5. Parties' Contentions

A. Complainant

The Complainant contends that the Domain Name is identical to its AVAYA trade mark, that the Respondent has no rights or legitimate interests in respect of the Domain Name and that the Domain Name was both registered in bad faith and is being used in bad faith.

B. Respondent

The Respondent has not responded to the Complaint save to indicate that he is willing to transfer the Domain Name to the Complainant. However, in his email correspondence with the Center and with the Complainant referred to in section 3 above he has made it clear that he registered the Domain Name hoping to do business with the Complainant.

6. Discussion and Findings

A. General

According to paragraph 4(a) of the Policy, for this Complaint to succeed in relation to the Domain Name, the Complainant must prove each of the following, namely that:

(i) The Domain Name is identical or confusingly similar to a trade mark or service mark in which the Complainant has rights; and

(ii) The Respondent has no rights or legitimate interests in respect of the Domain Name; and

(iii) The Domain Name has been registered or is being used in bad faith.

While the Parties appear to have come to an agreement that the Panel should issue an order directing that the Domain Name be transferred to the Complainant, the Panel is under an obligation to issue orders in accordance with the terms of the Policy. It is incumbent on the Panel therefore to verify that the Complainant has made out a case in compliance with Paragraph 4(a) of the Policy.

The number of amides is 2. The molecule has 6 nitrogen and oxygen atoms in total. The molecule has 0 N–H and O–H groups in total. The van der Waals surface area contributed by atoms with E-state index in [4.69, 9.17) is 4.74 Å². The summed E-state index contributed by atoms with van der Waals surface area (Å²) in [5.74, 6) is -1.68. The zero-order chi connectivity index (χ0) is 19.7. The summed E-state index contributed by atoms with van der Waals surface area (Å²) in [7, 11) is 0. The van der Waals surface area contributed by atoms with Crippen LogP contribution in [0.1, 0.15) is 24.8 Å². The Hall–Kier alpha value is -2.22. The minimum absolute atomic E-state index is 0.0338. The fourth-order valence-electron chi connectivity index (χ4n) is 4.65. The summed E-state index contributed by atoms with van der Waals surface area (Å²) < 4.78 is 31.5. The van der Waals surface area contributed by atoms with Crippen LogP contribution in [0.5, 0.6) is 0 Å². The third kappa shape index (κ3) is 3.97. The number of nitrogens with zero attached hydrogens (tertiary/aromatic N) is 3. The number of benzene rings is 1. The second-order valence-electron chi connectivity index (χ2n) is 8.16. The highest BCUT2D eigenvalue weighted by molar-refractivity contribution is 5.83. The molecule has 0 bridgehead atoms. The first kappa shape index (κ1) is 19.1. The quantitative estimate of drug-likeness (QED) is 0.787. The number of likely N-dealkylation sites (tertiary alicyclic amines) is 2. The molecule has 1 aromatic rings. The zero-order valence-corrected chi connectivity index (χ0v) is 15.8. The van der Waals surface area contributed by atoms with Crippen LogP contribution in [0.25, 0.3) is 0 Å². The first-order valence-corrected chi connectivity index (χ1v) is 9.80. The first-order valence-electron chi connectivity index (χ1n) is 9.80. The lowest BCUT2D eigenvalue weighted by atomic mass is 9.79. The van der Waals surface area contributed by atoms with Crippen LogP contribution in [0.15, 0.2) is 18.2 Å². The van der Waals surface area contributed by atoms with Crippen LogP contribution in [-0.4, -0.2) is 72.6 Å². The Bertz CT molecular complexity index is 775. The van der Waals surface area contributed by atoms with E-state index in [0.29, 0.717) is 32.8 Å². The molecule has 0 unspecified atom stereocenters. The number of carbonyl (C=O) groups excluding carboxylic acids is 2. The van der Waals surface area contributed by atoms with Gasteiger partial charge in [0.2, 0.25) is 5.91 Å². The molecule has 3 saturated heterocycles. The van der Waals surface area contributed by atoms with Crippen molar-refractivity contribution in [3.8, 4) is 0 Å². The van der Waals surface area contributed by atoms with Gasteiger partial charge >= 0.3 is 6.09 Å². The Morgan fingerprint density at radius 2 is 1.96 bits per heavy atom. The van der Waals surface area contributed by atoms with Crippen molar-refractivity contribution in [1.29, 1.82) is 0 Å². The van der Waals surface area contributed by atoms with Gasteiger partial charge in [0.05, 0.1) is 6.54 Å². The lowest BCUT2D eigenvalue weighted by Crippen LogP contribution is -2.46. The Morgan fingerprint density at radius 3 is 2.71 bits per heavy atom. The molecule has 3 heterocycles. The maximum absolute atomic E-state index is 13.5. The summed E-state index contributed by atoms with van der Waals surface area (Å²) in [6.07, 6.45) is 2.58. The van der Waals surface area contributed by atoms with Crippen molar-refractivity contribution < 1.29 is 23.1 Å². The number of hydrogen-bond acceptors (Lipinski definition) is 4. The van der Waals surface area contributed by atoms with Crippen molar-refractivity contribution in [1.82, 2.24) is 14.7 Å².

B. Identical or Confusingly Similar

The Domain Name comprises the name "Avaya" and the ".ir" country code Top Level Domain ("ccTLD") identifier. It being permissible for the Panel to ignore the ccTLD identifier where, as here, it serves a purely technical function, the Panel finds that the Domain Name is identical to a trade mark in which the Complainant has rights.

C. Rights or Legitimate Interests

It is clear from the Case File that the Respondent registered the Domain Name hoping to be able to do business with the Complainant, but without having had any permission from the Complainant to use its trade mark in this way or indeed in any other way.

It was at best a speculative registration and not one based upon any right or legitimate interest.

The Panel finds that the Respondent has no rights or legitimate interests in respect of the Domain Name.

D. Registered or Used in Bad Faith

Knowingly registering a domain name which is identical to the trade mark of another, without the permission of the trade mark owner and with the intention of attracting business on the back of the fame of that trade mark is likely to constitute bad faith registration under the Policy.

To then use the Domain Name as it is currently being used (see section 4 above) to resolve to a trading site offering the goods and services of others, some of whom are likely to be competitors of the trade mark owner compounds the abuse. The impression given to the visitor is that the Respondent is an authorized user of the trade mark and, indeed, contrary to the indication given in his email correspondence, that he is trading in the Complainant's goods.

The Panel finds that the Domain Name was registered and is being used in bad faith within the meaning of paragraph 4(b)(iv) of the Policy.

7. Decision

For the foregoing reasons, in accordance with paragraphs 4(i) of the Policy and 15 of the Rules, the Panel orders that the Domain Name, <avaya.ir>, be transferred to the Complainant.

Tony Willoughby
Sole Panelist
Date: April 20, 2016